Software-defined networking (SDN) is clearly one of the hot items of the tech field at the moment. VMware’s purchase of Nicira precipitated a sea change, leading to today’s plethora of SDN vendors and array of competing technologies. It reminds me the early noughties—the introduction of virtualization, competing hypervisor technology stacks and Unix/Linux Zones*—followed by the scramble of the incumbents as they claimed performance penalties for virtualized operating systems and platforms, followed by spreading FUD about support status and onerous licensing models.
On November 24, 2014, SimpliVity announced the general availability of its Cisco-certified solution, SimpliVity OmniStack. Fully integrated with Cisco UCS, this product is based on the C240 M3 model. Since the latter’s launch in August of this year, the hyperconverged infrastructure solution has, according to the press release, “realized tremendous global market demand, with rapid channel partner adoption and pre-orders to help customers drastically transform their data centers.”
When is a startup company no longer a startup? Is it post-IPO (initial public offering)? Is it when the founders exit? After seed funding? After Round A? Round B? Round Z? It seems to me that companies have started clinging to the title “startup” for quite a bit longer than they used to.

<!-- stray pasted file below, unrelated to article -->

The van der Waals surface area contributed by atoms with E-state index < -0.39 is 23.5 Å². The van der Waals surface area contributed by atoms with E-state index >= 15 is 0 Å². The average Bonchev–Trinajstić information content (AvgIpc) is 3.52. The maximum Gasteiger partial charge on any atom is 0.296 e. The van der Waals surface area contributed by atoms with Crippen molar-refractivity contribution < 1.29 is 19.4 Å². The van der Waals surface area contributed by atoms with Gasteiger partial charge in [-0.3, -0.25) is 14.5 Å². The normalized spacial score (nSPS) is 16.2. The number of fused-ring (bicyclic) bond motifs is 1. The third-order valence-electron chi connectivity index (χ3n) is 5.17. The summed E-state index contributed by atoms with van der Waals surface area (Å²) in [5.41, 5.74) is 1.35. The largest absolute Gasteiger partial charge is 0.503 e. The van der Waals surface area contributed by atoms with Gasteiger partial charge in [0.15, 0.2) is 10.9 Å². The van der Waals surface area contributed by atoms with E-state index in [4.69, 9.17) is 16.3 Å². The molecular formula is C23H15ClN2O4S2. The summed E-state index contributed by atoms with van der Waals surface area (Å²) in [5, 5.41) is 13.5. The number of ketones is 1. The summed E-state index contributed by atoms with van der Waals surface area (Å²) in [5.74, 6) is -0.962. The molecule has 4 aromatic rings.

We in IT love our buzzwords and the next best new thing. But am I really the only person who cannot see the point of containers? I mean, those of us who were working in IT during the early noughties at the birth of virtualization in the enterprise will well remember containers—sorry, Solaris Zones—from Sun Microsystems. We should also remember that the questions they were supposed to answer were better answered by the then-newfangled technology called “virtualization” from a little-known upstart company called “VMware.” Continue reading Containers: The Emperor’s New Clothes
…or “Yaw’ll run and git your shotguns, ’cause those pigs are a-flyin!”
Mark November 3, 2014, in your calendar as a red-letter day and living proof that leopards can change their spots. On this day, Microsoft changed the terms of Windows licensing for its flagship desktop operating system, Windows Enterprise. In an update to the terms and conditions of its Enterprise edition, Microsoft now offers the option to purchase Windows desktop operating systems on a per-user basis as well as a per-device basis, thereby opening up BYOD (bring your own device). Even more amazing, this user-based license negates the hated VDA (Windows Virtual Desktop Access).
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